First published in The Times, Friday August 10 2018
Like counting the rings on a tree, you can tell a person’s age by which Blue Peter presenter they grew up watching. Love it or loathe it (and there were plenty who thought it sanctimonious, preferring its edgier ITV rival Magpie) the children’s magazine programme has clung on long after its many imitators have fallen foul of the axe. This year the show celebrates a phenomenal 60 years of funny encounters with animals, eye-watering feats of daring, and making models out of old washing-up liquid bottles and sticky-back plastic.
The popularity of Blue Peter may have ebbed in recent years, but it can still provoke a strong nostalgic tug, as evinced by the reaction to this stage play, which features some of the best-known former presenters playing themselves.
Pic: Nick Rutter
Gasps resound around the auditorium when a photograph of Peter Purves in his square-jawed pomp appears on a screen above the stage. Heads tilt and nod furiously whenever a beloved pet is mentioned. There is audible weeping at a montage of clips featuring John Noakes, the show’s original action man.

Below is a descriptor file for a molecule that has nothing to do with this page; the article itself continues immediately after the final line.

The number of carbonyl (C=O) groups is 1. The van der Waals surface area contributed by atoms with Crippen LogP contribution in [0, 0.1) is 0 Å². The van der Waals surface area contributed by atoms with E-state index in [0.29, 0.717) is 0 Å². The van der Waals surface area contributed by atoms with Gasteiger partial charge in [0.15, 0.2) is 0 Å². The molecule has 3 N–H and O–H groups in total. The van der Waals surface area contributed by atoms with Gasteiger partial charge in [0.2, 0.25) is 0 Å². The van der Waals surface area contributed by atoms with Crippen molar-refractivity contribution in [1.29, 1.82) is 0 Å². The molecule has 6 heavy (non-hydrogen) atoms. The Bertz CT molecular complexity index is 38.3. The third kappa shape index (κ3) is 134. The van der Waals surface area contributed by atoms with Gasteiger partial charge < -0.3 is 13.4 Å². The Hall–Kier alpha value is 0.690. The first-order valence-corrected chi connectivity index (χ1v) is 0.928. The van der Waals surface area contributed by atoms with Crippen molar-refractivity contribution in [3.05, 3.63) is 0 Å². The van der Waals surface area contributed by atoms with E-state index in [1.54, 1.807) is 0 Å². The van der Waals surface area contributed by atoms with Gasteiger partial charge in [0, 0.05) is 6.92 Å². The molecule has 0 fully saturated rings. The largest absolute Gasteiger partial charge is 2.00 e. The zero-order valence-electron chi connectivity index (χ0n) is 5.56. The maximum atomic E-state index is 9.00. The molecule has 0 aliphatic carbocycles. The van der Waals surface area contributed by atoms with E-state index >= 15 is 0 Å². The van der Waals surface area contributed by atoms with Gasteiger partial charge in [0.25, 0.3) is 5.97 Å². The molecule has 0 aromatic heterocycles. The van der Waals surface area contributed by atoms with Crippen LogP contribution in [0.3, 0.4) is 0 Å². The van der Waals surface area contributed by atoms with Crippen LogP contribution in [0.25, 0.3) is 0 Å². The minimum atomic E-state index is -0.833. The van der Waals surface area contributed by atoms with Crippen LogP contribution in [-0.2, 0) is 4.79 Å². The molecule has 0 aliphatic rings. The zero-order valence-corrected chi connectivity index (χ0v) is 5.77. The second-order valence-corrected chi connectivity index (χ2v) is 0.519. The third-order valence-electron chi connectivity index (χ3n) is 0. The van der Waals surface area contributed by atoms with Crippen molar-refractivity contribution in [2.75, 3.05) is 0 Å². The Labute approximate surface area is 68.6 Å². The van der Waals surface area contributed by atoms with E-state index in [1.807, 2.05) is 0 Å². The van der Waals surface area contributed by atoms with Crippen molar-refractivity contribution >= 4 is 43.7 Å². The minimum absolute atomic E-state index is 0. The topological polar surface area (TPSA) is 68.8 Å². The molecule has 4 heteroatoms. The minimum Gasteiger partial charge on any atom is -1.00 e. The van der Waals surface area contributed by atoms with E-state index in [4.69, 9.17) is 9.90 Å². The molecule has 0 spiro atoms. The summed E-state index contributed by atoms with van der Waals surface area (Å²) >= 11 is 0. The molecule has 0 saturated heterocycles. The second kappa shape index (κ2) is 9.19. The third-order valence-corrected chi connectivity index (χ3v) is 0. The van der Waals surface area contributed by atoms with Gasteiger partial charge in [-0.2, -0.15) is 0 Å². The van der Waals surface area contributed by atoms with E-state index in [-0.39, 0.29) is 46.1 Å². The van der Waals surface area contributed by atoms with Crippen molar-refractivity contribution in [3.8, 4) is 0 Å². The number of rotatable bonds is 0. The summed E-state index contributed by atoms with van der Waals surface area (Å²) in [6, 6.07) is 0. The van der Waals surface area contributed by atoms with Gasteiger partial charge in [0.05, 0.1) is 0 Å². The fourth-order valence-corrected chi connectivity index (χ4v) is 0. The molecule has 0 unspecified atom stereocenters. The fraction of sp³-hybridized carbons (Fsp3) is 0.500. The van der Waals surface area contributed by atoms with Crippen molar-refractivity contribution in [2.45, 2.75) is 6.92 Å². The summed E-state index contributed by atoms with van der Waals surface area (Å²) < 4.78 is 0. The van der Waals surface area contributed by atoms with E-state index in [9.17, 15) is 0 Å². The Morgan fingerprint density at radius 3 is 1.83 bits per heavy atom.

To be frank, there isn’t much dramatic substance to the piece, scripted by Tim Whitnall from an idea by the 1990s presenter Tim Vincent (who also appears). The premise, which brings together five ex-presenters backstage at an awards ceremony as they bicker over who is going to collect a special gong on behalf of the show, never really pretends to be anything other than a pretext for clips and reminiscences. Yet although the pace takes a while to settle and the show feels under-rehearsed in places, these much-loved stars of television past are as warm and likeable as ever, with genuinely interesting stories to tell about their time on the show, under the dictatorial editorship of Biddy Baxter.
Of the five, the mid-1980s presenters Janet Ellis and Mark Curry are the most at ease with live performance, although the others get their moment to shine via their dynamic younger selves in the footage, which is, of course, the real star of the show. Whether it is the sequence of Lulu the elephant defecating in the studio or Peter Duncan dangling over Parliament Square as he cleans the face of Big Ben, these images bring about a palpable shared sense of comfort and familiarity that is surprisingly powerful.